I believe it is much worse if you are using real people in desperate conditions, and staging them for photographs; no matter what the intentions are. Suffering should not serve as entertainment purposes, for art, for commercial reasons or for fame; but unfortunately in today’s society, and with social media being an easily accessed, information sharing medium, it’s very easy and common to do.

To read more on a similar topic visit Amelia Murphy’s blog post.  I believe she pointed out some very important issues and topics on the subject, and shows some great examples.

 

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Mobile use at the dinner table

When is it okay to ban the use of a mobile phone? In class? a lecture? In the bathroom? Well, at my boyfriends house it is banned at the dinner table (and this rule is very strict!

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Are mobile phones and the internet creating a false sense of connection? Source 

Unlike in my own home, the use of a mobile phone isn’t really banned anywhere. yes, at the dinner table it can often be seen as rude, especially if the call or text message is not important, however it isn’t a strict rule.

In Jarrod’s home, there is a very enforced ‘Do not touch the phone AT ALL, even if it rings 43 times’ rule. (I exaggerate slightly) At first this took a little to get used to, especially if it was very loooooong winded 2 hour dinner, where there is literally no pause or leeway to check my phone. To be quite honest with you, at times it made me feel very anxious… Is this a form of social anxiety because I can’t rely on my phone to make a ‘real life’ conversation or help me feel ‘safe’?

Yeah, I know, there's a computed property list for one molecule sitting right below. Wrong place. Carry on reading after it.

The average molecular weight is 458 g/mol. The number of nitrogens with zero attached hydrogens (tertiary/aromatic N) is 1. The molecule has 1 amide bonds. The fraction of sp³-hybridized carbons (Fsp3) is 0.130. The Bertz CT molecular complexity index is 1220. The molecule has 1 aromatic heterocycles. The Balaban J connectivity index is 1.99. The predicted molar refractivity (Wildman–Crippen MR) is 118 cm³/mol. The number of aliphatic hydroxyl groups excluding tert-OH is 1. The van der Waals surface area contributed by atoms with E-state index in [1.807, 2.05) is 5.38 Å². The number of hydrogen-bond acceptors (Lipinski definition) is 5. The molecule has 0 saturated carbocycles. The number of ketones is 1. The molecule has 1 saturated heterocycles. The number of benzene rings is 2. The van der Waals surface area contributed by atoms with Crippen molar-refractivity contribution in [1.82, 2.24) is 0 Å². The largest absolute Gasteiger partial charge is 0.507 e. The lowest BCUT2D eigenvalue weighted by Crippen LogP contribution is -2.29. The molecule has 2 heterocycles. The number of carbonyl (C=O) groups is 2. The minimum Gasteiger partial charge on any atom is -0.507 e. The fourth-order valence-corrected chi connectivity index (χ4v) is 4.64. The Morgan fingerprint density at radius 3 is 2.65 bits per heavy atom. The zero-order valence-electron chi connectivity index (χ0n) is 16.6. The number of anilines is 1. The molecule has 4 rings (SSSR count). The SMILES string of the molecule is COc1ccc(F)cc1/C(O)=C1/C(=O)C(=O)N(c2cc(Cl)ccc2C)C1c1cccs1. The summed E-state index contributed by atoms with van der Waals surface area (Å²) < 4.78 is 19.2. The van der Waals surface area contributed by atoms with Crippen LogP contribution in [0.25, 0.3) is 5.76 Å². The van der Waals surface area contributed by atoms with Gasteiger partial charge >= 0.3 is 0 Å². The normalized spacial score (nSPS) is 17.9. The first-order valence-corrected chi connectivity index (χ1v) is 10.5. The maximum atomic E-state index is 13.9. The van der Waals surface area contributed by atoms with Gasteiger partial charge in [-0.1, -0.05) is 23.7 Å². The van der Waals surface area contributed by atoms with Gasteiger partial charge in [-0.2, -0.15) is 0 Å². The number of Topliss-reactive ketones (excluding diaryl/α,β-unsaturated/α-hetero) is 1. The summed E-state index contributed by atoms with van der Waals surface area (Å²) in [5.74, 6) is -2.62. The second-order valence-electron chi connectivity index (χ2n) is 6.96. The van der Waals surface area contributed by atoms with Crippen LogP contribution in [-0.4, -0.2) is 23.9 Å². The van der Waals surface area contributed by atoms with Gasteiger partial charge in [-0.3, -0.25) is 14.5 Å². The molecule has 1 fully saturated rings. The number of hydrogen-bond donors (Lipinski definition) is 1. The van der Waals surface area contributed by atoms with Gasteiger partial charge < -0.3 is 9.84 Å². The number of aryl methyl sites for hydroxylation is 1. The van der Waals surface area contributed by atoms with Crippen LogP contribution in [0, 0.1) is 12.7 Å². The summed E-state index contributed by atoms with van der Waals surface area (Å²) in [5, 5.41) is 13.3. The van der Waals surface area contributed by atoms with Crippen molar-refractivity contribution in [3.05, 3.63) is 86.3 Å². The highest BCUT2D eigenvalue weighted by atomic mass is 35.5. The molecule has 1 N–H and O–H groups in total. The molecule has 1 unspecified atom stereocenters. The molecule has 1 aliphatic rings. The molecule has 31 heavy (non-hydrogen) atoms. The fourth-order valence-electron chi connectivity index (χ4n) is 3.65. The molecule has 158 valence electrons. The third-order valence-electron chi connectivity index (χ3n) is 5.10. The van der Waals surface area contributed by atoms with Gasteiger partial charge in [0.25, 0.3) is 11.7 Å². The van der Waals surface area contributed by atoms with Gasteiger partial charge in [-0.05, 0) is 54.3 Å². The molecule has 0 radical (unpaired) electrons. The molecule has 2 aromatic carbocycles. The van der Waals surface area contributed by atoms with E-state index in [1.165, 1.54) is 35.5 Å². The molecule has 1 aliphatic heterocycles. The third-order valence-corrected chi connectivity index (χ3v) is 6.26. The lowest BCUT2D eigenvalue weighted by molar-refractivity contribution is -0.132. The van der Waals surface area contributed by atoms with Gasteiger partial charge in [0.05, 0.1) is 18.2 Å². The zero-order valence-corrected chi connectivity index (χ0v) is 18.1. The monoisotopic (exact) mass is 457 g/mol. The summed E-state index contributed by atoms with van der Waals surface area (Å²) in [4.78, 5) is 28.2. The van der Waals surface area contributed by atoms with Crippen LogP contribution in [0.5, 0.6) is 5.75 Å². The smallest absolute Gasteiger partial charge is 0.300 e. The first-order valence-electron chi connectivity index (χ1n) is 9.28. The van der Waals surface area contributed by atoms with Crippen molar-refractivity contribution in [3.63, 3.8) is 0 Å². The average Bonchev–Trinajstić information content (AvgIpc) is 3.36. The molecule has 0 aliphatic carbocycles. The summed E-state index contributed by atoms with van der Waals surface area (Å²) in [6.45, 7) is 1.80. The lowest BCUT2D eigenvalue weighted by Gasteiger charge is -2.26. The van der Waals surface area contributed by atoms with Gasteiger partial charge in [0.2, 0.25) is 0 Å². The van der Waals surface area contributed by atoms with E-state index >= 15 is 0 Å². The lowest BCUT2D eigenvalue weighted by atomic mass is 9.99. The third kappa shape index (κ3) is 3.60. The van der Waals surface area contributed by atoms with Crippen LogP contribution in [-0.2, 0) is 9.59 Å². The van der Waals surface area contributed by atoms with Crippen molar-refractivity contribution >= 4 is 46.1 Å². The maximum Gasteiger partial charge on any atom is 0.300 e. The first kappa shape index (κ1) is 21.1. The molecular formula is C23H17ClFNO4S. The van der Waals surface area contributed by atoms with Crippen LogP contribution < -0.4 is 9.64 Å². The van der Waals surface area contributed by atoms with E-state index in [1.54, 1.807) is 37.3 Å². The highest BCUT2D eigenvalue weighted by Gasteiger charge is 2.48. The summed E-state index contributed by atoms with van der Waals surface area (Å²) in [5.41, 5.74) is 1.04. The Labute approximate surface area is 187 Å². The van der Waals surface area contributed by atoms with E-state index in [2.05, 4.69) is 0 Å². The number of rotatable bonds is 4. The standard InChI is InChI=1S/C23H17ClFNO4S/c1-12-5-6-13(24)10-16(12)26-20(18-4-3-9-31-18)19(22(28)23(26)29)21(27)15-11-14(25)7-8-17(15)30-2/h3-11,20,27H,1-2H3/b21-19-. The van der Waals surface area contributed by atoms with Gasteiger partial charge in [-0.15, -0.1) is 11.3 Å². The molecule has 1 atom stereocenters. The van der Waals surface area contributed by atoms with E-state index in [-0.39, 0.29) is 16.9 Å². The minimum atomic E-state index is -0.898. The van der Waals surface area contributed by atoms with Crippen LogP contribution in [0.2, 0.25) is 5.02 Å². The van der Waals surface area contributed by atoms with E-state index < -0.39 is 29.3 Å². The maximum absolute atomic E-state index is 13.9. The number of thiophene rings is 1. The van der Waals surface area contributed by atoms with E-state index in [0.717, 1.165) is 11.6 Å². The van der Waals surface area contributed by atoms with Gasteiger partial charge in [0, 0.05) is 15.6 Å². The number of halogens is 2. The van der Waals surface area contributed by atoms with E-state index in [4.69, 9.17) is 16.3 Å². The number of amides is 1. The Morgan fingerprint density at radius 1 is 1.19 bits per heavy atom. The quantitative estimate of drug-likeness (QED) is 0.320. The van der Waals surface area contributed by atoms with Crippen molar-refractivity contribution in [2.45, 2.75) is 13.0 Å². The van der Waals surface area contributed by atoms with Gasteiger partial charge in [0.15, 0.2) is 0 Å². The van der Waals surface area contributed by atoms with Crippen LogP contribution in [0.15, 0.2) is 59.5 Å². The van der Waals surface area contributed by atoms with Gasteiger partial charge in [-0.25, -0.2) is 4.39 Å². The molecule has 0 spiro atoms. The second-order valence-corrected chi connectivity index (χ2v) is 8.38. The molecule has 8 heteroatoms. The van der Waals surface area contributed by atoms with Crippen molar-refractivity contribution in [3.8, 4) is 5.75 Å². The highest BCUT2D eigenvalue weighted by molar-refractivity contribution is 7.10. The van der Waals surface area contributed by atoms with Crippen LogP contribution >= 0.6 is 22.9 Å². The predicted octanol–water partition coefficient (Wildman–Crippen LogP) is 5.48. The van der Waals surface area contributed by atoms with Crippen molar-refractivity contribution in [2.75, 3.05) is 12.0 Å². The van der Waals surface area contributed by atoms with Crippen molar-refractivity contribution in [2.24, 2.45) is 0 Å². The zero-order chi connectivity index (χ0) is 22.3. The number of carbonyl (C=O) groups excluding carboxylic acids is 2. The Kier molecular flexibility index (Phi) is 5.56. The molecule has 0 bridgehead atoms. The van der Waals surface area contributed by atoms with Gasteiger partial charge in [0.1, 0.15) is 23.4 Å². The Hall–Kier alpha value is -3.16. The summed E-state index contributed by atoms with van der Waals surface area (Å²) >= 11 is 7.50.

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Seeing my phone light up or vibrate from afar and not being able to check it or even just peak at who is trying to contact you is very un-settling. It’s sad really, just how consumed and obsessed we are with our small online world that fits in the palm of our hands. These rules and regulations in Jarrod’s home are enforced through guilt, superiority and control.

An article written by the Sydney Morning Herald outlines the use of mobile phones in public spaces, and how social ettiquite is being demolished as a result. Is the dinner table a public space? Or is it seen as more rude to use a phone in the dining room because it is a ‘private’ space, saved for times of family bonding and conversation partaking? The lines between public and private space are becoming very fine, as access to the outside/online world is brought into our living spaces.

The Business reporter revealed that the 5 top rudest places to use your mobile Phone are:

  1. At a restaurant
  2. At a family dinner
  3. In a meeting
  4. At the cinema (or other quiet places) – probably a library too.
  5. At a church or worship service. (look up #funeral on Instagram and Tumblr if you feel like getting reaaaaally angry at humans.)

The mobile phone in essence changes the way in which space is defined. If I we were ‘allowed’ to use our phones at the dinner table, would we really be at the dinner table? Which space would we truly be in? #foodforthough

Let me know what you think! Tweet me or comment on this post so I can see what you think about the use of mobile phones in public (or private) spaces.

Em x

Who needs attention spans when we can multitask (and do a pretty good job at it) !?

Does multitasking mean our attention span is low? Or can we have full attention on all things we are doing?